Insight Research: Psychological Brand Ownership
Due to trademark registrations, companies are legally regarded as the owners of a brand. As long as third parties rights are not conflicted, this implies that companies may exclude others from any influence on their intangible assets. Building on this, conventional marketing theories assume that the legitimate brand owner defines and controls the meaning of a brand by himself. However, day-to-day practice shows that a large number of stakeholders are influencing the dominant brand perception. Since every consumer has access to branded products in our globalized economic system, the process of «Brand Meaning Co-Creation and Co-Destruction» is unstoppable.
Besides, there is the possibility for psychological brand ownership. Thus, consumers may establish an affective perception of being the owner of a brand, even though there is no legal basis for it. According to the American researcher Russell Belk, psychological owners often regard brands as an extension of their «self». Scientific research has shown that there are three key motivations for this: (1) the urge to control the personal environment, (2) the pursuit of symbolic possession to express one’s identity, and (3) the desire for home territory. Moreover, psychological ownership of brands explains the desire of consumers to shape a brand’s meaning. This can lead to unpredictable interpretations and undesired brand use. Thus, it becomes obvious that a brand does certainly not solely belong to the legal owner.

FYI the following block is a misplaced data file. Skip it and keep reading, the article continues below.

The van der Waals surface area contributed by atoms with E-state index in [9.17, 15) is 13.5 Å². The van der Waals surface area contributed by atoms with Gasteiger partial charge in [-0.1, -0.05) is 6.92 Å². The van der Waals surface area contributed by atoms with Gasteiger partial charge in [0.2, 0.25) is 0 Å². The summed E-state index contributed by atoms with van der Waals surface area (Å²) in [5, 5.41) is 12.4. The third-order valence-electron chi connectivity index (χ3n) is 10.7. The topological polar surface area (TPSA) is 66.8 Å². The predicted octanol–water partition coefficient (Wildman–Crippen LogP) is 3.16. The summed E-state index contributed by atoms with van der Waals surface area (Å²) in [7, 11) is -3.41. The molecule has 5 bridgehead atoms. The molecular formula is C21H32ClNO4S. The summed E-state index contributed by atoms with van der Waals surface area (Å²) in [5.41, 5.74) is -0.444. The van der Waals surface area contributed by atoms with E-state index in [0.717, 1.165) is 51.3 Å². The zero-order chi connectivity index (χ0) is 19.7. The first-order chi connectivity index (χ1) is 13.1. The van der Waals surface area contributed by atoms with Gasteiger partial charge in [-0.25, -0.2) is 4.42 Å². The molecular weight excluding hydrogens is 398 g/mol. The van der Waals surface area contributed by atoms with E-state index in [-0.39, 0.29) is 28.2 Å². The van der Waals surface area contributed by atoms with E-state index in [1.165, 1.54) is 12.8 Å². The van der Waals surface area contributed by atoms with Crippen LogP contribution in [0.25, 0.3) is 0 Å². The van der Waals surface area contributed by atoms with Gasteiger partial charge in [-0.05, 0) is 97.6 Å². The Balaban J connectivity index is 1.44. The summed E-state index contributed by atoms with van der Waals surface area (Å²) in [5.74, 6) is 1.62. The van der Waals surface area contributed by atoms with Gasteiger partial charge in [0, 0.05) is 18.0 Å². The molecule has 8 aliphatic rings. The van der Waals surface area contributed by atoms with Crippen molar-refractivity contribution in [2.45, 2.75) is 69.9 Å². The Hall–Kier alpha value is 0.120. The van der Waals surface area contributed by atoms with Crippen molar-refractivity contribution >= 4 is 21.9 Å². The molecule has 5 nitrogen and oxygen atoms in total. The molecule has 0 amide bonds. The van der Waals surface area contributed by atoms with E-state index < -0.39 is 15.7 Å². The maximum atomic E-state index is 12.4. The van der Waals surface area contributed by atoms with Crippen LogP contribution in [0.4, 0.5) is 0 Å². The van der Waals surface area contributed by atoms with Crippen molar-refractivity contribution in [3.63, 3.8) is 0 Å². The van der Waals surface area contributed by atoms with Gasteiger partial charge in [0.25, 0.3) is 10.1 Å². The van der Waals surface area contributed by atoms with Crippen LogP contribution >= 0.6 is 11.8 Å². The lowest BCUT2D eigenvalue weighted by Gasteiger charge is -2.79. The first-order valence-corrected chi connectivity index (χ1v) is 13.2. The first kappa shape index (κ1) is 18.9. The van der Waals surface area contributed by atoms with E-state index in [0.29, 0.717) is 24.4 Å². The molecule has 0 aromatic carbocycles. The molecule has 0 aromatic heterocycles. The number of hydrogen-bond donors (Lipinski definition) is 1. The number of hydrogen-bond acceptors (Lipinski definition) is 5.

Following this, Daniel Dietrich is researching the socio-economic phenomenon of “contested brands” at the Institute for Customer Insight. His aims are to explore this phenomenon theoretically and to derive practical recommendations for companies on how to reasonably deal with the corresponding risk of unintended brand perceptions. In case of further questions or if you are interested in research cooperation, you are welcome to contact Daniel Dietrich (email@example.com).